The blog

Roger Hunt is an award winning writer and blogger specialising in sustainability, old houses, housebuilding and traditional and modern building materials. He is the co-author of Old House Handbook and the companion volume Old House Eco Handbook.

Learning the lifestyle

Sustainable living has to be learnt. Even something as basic as putting out the recycling means understanding what can and cannot be recycled and which bin it must be placed in. When it comes to the home itself, things potentially become much more complicated. The most ‘eco’ home on the planet will fail to meet its full potential if the occupants don’t understand how it works; what’s more misconceptions are rife.

A recent blog by Dr Wolfgang Feist, of the Passive House Institute, set out to dispel myths about passive housing that even some in the industry have been guilt of perpetuating. Among the ideas he quashed was the belief that you can’t open windows in a passive house and that, due to mechanical ventilation, there’s a draft.

Worryingly there are also more practical issues to consider. The NHBC Foundation review, Indoor air quality in highly energy efficient homes, states: “Recent BRE discussions with UK manufacturers of MVHR (mechanical ventilation and heat recovery) systems suggest that there is no market for replacement filters with several reporting no filter sales at all. This suggests that maintenance is not being undertaken – even at the most basic level.”

Where technology such as MVHR is not maintained, there may be very real problems within the home such as a build up of humidity which, in turn, can lead to health issues and damage to the building’s fabric.

Maintenance in homes is already a big issue. If we’re lucky the gas boiler might receive an annual service but the need for more general maintenance has always been a difficult subject to get across. Many homes have failed due to even basic maintenance, like cleaning out gutters, being overlooked. When it comes to designing eco homes thought must be given to this aspect of human nature and it will be sensible to invest in proven technology which is simple and intuitive.

Consumer awareness, understanding and acceptance of ‘green’ technology in homes is undoubtedly in its infancy. This is partly due to the few examples of these technologies that have been installed to date. A survey by the NHBC Foundation – Zero Carbon: What does it mean to homeowners and housebuilders? – revealed that 92 per cent of respondents were found to have had no experience of micro-generation.

Meanwhile, Zero Carbon Homes: Creating the marketing programme, a report for the Zero Carbon Hub, highlighted the fact that 53 per cent of people have seen no ‘green’ technologies installed – even in a show home.

Education is undoubtedly the key but quite who should take responsibility for this is unclear. In the present climate it seems unlikely that it will be the government so the job will fall to housebuilders and, increasingly, to those involved in retrofitting the existing housing stock. Reaching the end user is not going to be easy but, unless a way is found, consumer ignorance and apathy could blight the road to zero carbon.

Image credit: Worcester Bosch Group

2 Responses to Learning the lifestyle

  1. Roger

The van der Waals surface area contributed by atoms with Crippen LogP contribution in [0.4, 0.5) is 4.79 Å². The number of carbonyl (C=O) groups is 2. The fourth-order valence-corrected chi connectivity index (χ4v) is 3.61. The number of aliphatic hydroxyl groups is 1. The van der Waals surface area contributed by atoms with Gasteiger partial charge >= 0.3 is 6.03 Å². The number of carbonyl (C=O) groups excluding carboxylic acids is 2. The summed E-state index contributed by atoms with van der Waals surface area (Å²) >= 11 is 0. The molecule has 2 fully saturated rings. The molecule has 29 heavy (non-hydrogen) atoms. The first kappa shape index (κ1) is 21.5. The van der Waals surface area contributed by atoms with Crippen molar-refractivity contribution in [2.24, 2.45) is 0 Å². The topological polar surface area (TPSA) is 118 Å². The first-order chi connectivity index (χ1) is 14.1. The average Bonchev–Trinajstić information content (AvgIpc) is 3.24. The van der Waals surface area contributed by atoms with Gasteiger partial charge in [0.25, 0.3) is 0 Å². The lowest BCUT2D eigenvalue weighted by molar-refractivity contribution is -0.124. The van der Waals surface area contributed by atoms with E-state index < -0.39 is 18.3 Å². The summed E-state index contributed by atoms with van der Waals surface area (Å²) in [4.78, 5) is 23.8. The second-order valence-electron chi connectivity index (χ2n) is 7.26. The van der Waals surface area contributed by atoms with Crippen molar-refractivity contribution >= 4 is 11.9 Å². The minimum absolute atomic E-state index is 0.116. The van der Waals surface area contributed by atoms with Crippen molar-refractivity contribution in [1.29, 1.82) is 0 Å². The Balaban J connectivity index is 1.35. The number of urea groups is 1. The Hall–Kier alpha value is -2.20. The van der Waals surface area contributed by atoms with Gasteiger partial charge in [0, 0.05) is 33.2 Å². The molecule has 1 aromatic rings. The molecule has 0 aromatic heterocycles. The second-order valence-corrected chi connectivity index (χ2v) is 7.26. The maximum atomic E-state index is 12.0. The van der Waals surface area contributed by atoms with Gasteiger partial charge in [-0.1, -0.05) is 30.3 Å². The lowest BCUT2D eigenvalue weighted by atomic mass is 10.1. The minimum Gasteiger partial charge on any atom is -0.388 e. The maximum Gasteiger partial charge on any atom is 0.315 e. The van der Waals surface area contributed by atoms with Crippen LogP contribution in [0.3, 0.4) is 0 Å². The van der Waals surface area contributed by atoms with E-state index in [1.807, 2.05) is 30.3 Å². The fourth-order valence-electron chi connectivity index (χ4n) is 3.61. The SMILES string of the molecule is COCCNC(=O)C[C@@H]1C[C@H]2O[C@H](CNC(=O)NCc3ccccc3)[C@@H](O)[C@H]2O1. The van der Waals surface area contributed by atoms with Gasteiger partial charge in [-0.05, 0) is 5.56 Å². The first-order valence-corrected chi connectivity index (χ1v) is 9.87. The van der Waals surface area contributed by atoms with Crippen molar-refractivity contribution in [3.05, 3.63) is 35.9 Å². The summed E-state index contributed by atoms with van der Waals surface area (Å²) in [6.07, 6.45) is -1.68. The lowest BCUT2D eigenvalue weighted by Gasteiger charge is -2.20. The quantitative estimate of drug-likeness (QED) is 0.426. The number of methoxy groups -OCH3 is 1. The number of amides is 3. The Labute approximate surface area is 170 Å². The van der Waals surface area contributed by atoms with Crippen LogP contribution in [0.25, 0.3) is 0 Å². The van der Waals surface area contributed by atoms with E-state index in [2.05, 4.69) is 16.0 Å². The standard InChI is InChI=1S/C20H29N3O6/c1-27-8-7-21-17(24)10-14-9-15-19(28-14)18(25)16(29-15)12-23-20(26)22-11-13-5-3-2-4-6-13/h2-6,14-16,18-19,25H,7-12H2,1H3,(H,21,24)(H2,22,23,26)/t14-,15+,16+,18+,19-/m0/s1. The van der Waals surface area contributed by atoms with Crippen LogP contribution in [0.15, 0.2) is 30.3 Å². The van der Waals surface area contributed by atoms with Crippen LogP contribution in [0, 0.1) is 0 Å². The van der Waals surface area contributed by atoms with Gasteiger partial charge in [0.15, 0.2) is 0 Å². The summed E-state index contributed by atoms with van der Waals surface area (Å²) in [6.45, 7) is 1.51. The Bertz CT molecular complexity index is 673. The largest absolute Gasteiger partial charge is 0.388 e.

It would make a very good start to get rid of confusing and wrong terms such as “zero carbon” or such stupid thesis like “wood” or “nuclear is carbon free” energy.
    Yes, the consumer takes the decision so she/he is the one to know and understand; e.g. the difference why draught proofing is just not good enough.
    By the way, why is it mainstream’s best guess that a government can not be expected to take responsibility e.g. for education? And why – if so – is it still called Government instead of … what?

    caw

  2. Good blog post Roger. Absolutely agree that there are risks from poor maintenance regimes – risks to our health and quality of life, risks to the fabric of our buildings, and risks to the UK’s aims of cutting carbon emissions.

    What seems to set things apart this time though is the latter set of risks. We have always had a situation where peoples’ neglect of their properties has resulted in damage and poor living conditions. This time around it matters more because the likelihood of problems are so much higher and because of the environmental impact too which could see many of our domestic low-carbon efforts come to naught.

    So you could argue that what we need is education about how to live more sustainable lifestyles as a whole, including understanding how a whole range of issues (shopping, motoring, travel and leisure etc.) impact on the environment.

    Interestingly though, I think starting with our homes would be an excellent place to begin. It could start at school (the new ‘home economics’ curriculum?), and would then extend to advice to students and tenants in rented accommodation (provided by councils, landlords and managing agents), to new home buyers (provided by housebuilders and warranty bodies), to anyone with buildings and contents insurance (provided by insurers), and to anyone undertaking home improvements (provided by product manufacturers, installers, RMI builders etc). As part of the home buying process, surveyors and solicitors could even check that proper maintenance regimes have been followed and documented, with all the relevant guarantees in place.

    This sort of awareness and rigour in making us good stewards of our housing stock may, I hope, take us a good way towards raising our overall environmental awareness and making us good stewards for the planet too.

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